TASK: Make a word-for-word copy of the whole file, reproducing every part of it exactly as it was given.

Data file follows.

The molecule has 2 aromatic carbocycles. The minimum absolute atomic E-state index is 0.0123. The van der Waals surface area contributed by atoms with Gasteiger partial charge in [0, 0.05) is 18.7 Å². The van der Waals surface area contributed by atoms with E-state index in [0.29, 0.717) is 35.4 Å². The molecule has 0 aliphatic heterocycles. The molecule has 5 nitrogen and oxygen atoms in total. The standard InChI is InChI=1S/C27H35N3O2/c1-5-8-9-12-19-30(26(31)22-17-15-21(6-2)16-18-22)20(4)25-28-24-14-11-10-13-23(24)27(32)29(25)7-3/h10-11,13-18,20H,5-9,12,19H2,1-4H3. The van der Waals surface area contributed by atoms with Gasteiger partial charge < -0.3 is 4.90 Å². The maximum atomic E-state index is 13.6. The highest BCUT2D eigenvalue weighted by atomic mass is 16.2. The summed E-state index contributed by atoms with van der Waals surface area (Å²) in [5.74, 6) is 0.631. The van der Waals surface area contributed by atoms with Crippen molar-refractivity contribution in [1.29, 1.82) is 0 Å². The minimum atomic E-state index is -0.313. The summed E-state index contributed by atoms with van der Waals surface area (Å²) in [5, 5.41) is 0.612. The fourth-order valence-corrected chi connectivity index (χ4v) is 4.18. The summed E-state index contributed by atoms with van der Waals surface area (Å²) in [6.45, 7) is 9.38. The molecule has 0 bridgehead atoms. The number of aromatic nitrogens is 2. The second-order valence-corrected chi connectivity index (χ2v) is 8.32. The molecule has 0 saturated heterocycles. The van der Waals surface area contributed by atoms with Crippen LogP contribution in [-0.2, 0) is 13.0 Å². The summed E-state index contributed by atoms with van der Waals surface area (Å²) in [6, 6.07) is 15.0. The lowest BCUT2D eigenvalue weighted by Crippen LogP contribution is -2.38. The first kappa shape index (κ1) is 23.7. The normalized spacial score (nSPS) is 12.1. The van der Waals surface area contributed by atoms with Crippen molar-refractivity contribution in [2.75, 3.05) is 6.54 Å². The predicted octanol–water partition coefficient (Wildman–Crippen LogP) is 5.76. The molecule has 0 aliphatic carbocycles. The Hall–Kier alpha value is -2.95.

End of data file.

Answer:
The molecule has 2 aromatic carbocycles. The minimum absolute atomic E-state index is 0.0123. The van der Waals surface area contributed by atoms with Gasteiger partial charge in [0, 0.05) is 18.7 Å². The van der Waals surface area contributed by atoms with E-state index in [0.29, 0.717) is 35.4 Å². The molecule has 0 aliphatic heterocycles. The molecule has 5 nitrogen and oxygen atoms in total. The standard InChI is InChI=1S/C27H35N3O2/c1-5-8-9-12-19-30(26(31)22-17-15-21(6-2)16-18-22)20(4)25-28-24-14-11-10-13-23(24)27(32)29(25)7-3/h10-11,13-18,20H,5-9,12,19H2,1-4H3. The van der Waals surface area contributed by atoms with Gasteiger partial charge < -0.3 is 4.90 Å². The maximum atomic E-state index is 13.6. The highest BCUT2D eigenvalue weighted by atomic mass is 16.2. The summed E-state index contributed by atoms with van der Waals surface area (Å²) in [5.74, 6) is 0.631. The van der Waals surface area contributed by atoms with Crippen molar-refractivity contribution in [1.29, 1.82) is 0 Å². The minimum atomic E-state index is -0.313. The summed E-state index contributed by atoms with van der Waals surface area (Å²) in [5, 5.41) is 0.612. The fourth-order valence-corrected chi connectivity index (χ4v) is 4.18. The summed E-state index contributed by atoms with van der Waals surface area (Å²) in [6.45, 7) is 9.38. The molecule has 0 bridgehead atoms. The number of aromatic nitrogens is 2. The second-order valence-corrected chi connectivity index (χ2v) is 8.32. The molecule has 0 saturated heterocycles. The van der Waals surface area contributed by atoms with Crippen LogP contribution in [-0.2, 0) is 13.0 Å². The summed E-state index contributed by atoms with van der Waals surface area (Å²) in [6, 6.07) is 15.0. The lowest BCUT2D eigenvalue weighted by Crippen LogP contribution is -2.38. The first kappa shape index (κ1) is 23.7. The normalized spacial score (nSPS) is 12.1. The van der Waals surface area contributed by atoms with Crippen molar-refractivity contribution in [2.75, 3.05) is 6.54 Å². The predicted octanol–water partition coefficient (Wildman–Crippen LogP) is 5.76. The molecule has 0 aliphatic carbocycles. The Hall–Kier alpha value is -2.95.